"He didn’t just kill him – he murdered him’ | SummitDaily.com

"He didn’t just kill him – he murdered him’

Jane Stebbins

Testimony began Wednesday in a hit-and-run trial in which a Breckenridge man stands accused of driving drunk and striking and killing a California Highway Patrol (CHP) officer in October 2000.

Whether Christopher Merrick, who was 20 at the time of the accident, struck and killed officer Sean Nava after a night of drinking in Tijuana will not be up to the jury to decide, said Deputy District Attorney Paul Myers during opening statements Wednesday. Jurors will, however, be asked to determine if his actions amount to murder. Jury selection began Monday, and opening statements began Wednesday.

If Merrick is convicted of second-degree murder, he could spend 21 years to life in prison. He also faces charges of gross vehicular manslaughter while intoxicated and hit-and-run causing injuries. If the jury decides he is innocent of the murder charges, but guilty of the lesser charges, he could serve up to 16 years in prison.

He is being held in the Vista, Calif. jail on a $2 million bond.

According to CHP reports, Merrick and a friend, James Smith, were drinking at a bar called Club Excess in Tijuana, Mexico, until the early hours of Oct. 28. Originally, Smith was driving, but the two traded spots in the Toyota 4Runner after Smith became ill from drinking alcohol, Myers said. Witnesses said Merrick was tailgating another vehicle, then veered to another lane, where Nava was taking measurements from a car accident that occurred the previous night.

The woman Merrick was tailgating testified that she saw the flashing lights of emergency vehicles ahead on the highway. She saw Nava just as Merrick passed her.

“I closed my eyes,” she said. “I realized what was going to happen.”

Nava was standing in the shoulder of the highway when he was struck, reports read. Nava, an 11-year veteran with CHP, was thrown into the air, landed on the windshield and fell to the pavement. He was pronounced dead upon arrival at Palomar Medical Center in Escondido.

“Mr. Merrick plowed into officer Nava at 70 to 80 mph,” Myers said during opening statements Wednesday. “He hit officer Nava with such force that his bullet-proof vest left a fabric imprint on the shirt.”

Merrick fled the scene and was caught after witness Michael Kollins heard Merrick and Smith arguing in his neighborhood in nearby Carlsbad.

“He was distraught, holding his head in his hands,” Kollins was reported to have testified, adding that Merrick repeatedly said, “Oh, my god, we’ve hit someone.”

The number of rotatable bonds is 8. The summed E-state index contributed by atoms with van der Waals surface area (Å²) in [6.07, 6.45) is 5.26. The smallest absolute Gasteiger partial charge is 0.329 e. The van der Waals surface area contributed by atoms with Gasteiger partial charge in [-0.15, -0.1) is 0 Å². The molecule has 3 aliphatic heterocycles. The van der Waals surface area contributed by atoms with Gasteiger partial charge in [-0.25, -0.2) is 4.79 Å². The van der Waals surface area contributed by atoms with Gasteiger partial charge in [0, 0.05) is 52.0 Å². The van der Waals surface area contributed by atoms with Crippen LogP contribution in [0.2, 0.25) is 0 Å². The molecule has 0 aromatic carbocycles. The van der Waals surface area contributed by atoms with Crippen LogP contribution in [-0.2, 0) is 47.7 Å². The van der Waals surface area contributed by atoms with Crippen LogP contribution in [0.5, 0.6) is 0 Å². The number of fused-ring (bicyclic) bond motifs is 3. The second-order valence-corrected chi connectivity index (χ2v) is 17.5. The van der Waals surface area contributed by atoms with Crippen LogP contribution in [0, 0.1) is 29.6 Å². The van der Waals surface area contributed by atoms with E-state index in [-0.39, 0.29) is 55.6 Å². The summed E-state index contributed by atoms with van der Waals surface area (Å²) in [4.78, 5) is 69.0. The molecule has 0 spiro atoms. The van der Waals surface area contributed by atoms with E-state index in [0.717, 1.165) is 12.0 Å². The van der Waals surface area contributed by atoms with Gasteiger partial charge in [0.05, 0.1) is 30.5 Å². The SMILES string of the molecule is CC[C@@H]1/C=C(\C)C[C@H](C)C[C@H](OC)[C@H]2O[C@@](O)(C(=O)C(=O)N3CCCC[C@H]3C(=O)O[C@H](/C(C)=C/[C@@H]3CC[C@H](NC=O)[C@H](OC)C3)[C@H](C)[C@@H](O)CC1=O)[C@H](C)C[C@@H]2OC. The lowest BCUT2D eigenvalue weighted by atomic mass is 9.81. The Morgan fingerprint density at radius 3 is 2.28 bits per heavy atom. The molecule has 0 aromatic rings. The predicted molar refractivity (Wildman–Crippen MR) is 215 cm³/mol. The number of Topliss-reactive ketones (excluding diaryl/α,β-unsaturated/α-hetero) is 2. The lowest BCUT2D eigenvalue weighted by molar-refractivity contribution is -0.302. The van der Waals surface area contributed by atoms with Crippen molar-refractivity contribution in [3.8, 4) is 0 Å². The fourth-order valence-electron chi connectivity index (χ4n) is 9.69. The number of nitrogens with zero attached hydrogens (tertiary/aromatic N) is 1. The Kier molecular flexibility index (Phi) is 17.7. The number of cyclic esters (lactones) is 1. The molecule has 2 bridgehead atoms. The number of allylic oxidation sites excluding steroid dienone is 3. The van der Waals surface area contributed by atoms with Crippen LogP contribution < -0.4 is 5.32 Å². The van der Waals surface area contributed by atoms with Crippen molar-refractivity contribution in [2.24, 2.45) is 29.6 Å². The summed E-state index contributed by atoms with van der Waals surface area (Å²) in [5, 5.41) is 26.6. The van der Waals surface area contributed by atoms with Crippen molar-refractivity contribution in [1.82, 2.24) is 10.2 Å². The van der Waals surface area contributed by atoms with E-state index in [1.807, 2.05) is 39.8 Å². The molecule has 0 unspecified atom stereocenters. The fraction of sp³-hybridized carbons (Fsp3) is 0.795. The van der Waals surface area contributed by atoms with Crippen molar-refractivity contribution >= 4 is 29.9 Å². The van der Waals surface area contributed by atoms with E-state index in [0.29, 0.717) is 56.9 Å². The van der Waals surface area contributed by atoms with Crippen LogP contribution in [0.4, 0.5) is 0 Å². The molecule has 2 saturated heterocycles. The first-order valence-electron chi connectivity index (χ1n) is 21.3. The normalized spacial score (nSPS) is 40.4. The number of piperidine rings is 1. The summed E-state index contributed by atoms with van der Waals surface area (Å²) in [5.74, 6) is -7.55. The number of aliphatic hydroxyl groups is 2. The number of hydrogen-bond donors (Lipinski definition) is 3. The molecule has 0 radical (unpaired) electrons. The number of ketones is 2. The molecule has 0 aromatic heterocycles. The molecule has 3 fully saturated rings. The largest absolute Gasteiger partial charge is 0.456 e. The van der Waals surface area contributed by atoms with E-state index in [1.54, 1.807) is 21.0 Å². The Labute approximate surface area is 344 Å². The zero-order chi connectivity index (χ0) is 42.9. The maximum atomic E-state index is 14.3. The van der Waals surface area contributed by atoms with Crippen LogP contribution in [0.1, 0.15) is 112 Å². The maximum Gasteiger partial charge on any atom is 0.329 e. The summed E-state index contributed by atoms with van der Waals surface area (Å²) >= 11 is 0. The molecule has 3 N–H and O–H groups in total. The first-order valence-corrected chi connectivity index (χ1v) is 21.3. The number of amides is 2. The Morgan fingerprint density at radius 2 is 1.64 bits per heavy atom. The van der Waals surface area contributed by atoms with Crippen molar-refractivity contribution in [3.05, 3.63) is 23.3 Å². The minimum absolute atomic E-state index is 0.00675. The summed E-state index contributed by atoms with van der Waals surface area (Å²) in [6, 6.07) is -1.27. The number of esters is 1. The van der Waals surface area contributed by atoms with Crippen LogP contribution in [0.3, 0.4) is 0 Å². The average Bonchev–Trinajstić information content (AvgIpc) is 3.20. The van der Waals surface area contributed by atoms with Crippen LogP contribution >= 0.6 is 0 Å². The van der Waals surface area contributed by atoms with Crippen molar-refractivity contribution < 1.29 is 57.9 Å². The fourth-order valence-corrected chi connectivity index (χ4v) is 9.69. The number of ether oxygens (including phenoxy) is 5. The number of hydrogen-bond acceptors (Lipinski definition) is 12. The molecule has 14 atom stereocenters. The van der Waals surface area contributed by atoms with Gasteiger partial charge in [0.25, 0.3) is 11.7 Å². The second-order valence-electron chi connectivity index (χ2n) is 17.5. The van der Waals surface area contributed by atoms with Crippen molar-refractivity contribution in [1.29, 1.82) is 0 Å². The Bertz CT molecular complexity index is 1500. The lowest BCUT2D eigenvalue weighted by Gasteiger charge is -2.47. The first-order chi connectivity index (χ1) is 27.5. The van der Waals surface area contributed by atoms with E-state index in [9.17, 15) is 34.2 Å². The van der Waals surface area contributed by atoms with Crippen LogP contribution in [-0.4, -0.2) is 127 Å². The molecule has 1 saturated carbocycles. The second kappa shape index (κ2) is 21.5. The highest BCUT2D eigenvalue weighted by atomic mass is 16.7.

Defense attorney Rickard Santwier said there is no arguing Merrick struck and killed Nava. What’s at question, he said, was Merrick’s state of mind.

According to Santwier, the two men originally intended to stay in a hotel in Tijuana that night. They instead slept in their vehicle near the international border before Smith said he wanted to leave.

Merrick was negligent, Santwier said, but his driving record does not show an egregiously reckless driver.

Myers disagreed, citing Merrick’s driving record in the four years since he’d received his driver’s license. He said Merrick, who turns 22 Wednesday, has been involved in four fenderbenders, received seven traffic tickets and was given four written warnings about his driving. He also had completed a court-ordered traffic course four weeks before the October incident. His driving record alone, Myers said, shows his actions that morning were criminal.

Superior Court Judge Marguerite Wagner will determine how much the jury will hear about Merrick’s driving record. Among those are a June 2000 accident in which Merrick rear-ended a vehicle in Denver; Merrick said his foot slipped off the clutch. She also must weigh in on a case in which Merrick floored his car in reverse and struck another man’s car as they both tried to leave a parking lot.

She has already said jurors likely will get to hear a tape of court proceedings from earlier that year in which Merrick claims he usually tries to be very careful when driving.”

“Society did almost everything it could to tell Mr. Merrick not to let this happen,” Myers told the jury. He added that based on evidence they will hear in the trial, jurors will decide “that Merrick didn’t just kill Nava, he murdered him.”

Jane Stebbins can be reached at 668-3998 ext. 228 or jstebbins@summitdaily.com.

Support Local Journalism

Support Local Journalism

As a Summit Daily News reader, you make our work possible.

Now more than ever, your financial support is critical to help us keep our communities informed about the evolving coronavirus pandemic and the impact it is having on our residents and businesses. Every contribution, no matter the size, will make a difference.

Your donation will be used exclusively to support quality, local journalism.

For tax deductible donations, click here.

Start a dialogue, stay on topic and be civil.
If you don't follow the rules, your comment may be deleted.

User Legend: iconModerator iconTrusted User